Results

Construction of melanin deficient mutants in P. variotii and P. roqueforti using CRISPR/Cas9 based genome editing.

In order to investigate the impact of melanin on stress resistance in P. roqueforti and P. variotii, melanin deficient strains in these species were made using a recently described CRISPR/Cas9 deletion system [50]. Polyketide synthase (PKS) homologues from P. roqueforti and P. variotii were identified as best bi-directional BLASTp hits with both the FwnA protein (gene ID: An09g05730) from A. niger [47] and the Pks17 protein (gene ID: Pc21g16000) from P. chrysogenum DS68530 [38]. The BLASTp searches identified Pro_LCP9604111_2|g6432.t1 as the bi-directional best hit in P. roqueforti. The P. variotii protein ID456077, recently described as PvpP in [49], was identified as the bi-directional best hit in P. variotii. The P. roqueforti protein Pro_LCP9604111_2|g6432.t1 is 68% identical to FwnA from A. niger and 92% identical to Pks17 from P. chrysogenum. The P. variotii protein ID456077 (PvpP) is 67% identical to FwnA and 65% identical to Pks17.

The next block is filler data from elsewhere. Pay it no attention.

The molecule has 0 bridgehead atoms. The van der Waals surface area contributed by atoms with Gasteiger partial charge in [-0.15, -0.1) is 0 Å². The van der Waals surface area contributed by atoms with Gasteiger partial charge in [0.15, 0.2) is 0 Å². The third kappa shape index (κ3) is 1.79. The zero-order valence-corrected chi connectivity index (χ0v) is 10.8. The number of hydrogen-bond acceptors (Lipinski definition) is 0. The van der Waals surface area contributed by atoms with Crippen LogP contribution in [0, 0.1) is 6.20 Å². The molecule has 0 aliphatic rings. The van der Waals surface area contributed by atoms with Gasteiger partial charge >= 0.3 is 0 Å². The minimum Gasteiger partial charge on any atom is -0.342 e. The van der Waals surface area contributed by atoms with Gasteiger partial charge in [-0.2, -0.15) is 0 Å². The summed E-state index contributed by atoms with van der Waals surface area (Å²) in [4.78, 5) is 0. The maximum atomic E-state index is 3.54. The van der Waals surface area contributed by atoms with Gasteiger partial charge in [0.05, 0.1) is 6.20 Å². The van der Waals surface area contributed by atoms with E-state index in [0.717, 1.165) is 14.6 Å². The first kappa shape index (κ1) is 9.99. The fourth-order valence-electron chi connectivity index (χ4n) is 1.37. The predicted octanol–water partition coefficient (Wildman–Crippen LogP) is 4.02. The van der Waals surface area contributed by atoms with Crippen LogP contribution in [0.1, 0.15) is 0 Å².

Optimal guide RNAs for CRISPR/Cas9 genome editing for these genes were chosen based on CHOPCHOP predictors [53] (Additional file 1: Table S1). The guide RNAs were chosen to target an exon near the start codon of the open reading frame (ORF). The guide RNAs targeting the PKS homologous were cloned into the autonomously replicating vector pFC332, expressing the Cas9 nuclease, creating the CRISPR/Cas9 plasmids pPT13.1 and pPT9.3 to use for transformation of P. variotii and P. roqueforti respectively (Additional file 1: Table S1). The CRISPR/Cas9 plasmids were subsequently transformed to protoplasts of P. variotii CBS101075 and P. roqueforti LCP9604111. Transformants were obtained that produced white conidia, indicative of a disrupted melanin biosynthesis and subsequent loss of pigmentation, on the primary transformation plates for both fungi (Fig. 1). The efficiency of obtaining transformants with white conidia on the primary transformation plates in P. variotii and P. roqueforti was 83% (728 colonies with white conidia from a total of 876 transformants) and 97% (56 colonies with white conidia from a total of 58 transformants) respectively (Table 1).

Fig. 1
figure1

Transformation plates obtained when transforming P. variotii and P. roqueforti with PKS gene targeting CRISPR/Cas9 plasmids. a Transformation plate of P. variotii CBS101075 transformed with AMA1-based CRISPR/Cas9 plasmid pPT13.1 targeting gene pvpP needed for melanin biosynthesis. Typically around 100 transformants are obtained when adding 2 µg of plasmid depending on the amount of protoplasts obtained. b Transformation plate of P. roqueforti LCP9604111 transformed with AMA1-based CRISPR/Cas9 plasmid pPT9.3 targeting gene pksA. Typically around 10 transformants are obtained when adding 2 µg of plasmid depending on the amount of protoplasts obtained